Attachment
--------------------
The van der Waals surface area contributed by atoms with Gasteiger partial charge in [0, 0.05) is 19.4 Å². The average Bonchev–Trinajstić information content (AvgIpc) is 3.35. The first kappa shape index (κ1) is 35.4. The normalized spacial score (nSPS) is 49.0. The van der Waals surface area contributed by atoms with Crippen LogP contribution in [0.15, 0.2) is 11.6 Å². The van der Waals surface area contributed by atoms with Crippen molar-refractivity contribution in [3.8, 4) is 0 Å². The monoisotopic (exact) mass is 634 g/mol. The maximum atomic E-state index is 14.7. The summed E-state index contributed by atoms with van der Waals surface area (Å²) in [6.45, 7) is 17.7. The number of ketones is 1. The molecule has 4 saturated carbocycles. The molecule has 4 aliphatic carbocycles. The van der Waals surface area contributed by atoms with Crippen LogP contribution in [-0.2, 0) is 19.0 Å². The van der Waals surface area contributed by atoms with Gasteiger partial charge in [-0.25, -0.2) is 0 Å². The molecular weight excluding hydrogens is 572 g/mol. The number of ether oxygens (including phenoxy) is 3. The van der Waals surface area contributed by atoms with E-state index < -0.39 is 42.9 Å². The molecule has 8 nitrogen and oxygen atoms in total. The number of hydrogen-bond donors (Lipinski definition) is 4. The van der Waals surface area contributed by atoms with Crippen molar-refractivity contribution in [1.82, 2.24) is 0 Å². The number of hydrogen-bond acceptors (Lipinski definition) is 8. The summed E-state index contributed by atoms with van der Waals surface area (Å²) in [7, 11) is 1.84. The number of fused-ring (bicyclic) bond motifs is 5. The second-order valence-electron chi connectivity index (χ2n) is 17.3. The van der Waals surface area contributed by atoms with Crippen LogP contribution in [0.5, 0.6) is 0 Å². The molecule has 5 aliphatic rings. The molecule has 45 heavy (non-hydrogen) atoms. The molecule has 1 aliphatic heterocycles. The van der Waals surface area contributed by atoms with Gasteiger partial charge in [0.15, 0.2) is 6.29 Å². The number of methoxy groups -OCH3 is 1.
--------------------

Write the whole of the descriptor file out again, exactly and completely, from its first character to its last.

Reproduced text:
The van der Waals surface area contributed by atoms with Gasteiger partial charge in [0, 0.05) is 19.4 Å². The average Bonchev–Trinajstić information content (AvgIpc) is 3.35. The first kappa shape index (κ1) is 35.4. The normalized spacial score (nSPS) is 49.0. The van der Waals surface area contributed by atoms with Crippen LogP contribution in [0.15, 0.2) is 11.6 Å². The van der Waals surface area contributed by atoms with Crippen molar-refractivity contribution in [3.8, 4) is 0 Å². The monoisotopic (exact) mass is 634 g/mol. The maximum atomic E-state index is 14.7. The summed E-state index contributed by atoms with van der Waals surface area (Å²) in [6.45, 7) is 17.7. The number of ketones is 1. The molecule has 4 saturated carbocycles. The molecule has 4 aliphatic carbocycles. The van der Waals surface area contributed by atoms with Crippen LogP contribution in [-0.2, 0) is 19.0 Å². The van der Waals surface area contributed by atoms with Gasteiger partial charge in [-0.25, -0.2) is 0 Å². The molecular weight excluding hydrogens is 572 g/mol. The number of ether oxygens (including phenoxy) is 3. The van der Waals surface area contributed by atoms with E-state index < -0.39 is 42.9 Å². The molecule has 8 nitrogen and oxygen atoms in total. The number of hydrogen-bond donors (Lipinski definition) is 4. The van der Waals surface area contributed by atoms with Crippen molar-refractivity contribution in [1.82, 2.24) is 0 Å². The number of hydrogen-bond acceptors (Lipinski definition) is 8. The summed E-state index contributed by atoms with van der Waals surface area (Å²) in [7, 11) is 1.84. The number of fused-ring (bicyclic) bond motifs is 5. The second-order valence-electron chi connectivity index (χ2n) is 17.3. The van der Waals surface area contributed by atoms with Crippen LogP contribution in [0.5, 0.6) is 0 Å². The molecule has 5 aliphatic rings. The molecule has 45 heavy (non-hydrogen) atoms. The molecule has 1 aliphatic heterocycles. The van der Waals surface area contributed by atoms with Gasteiger partial charge in [0.15, 0.2) is 6.29 Å². The number of methoxy groups -OCH3 is 1.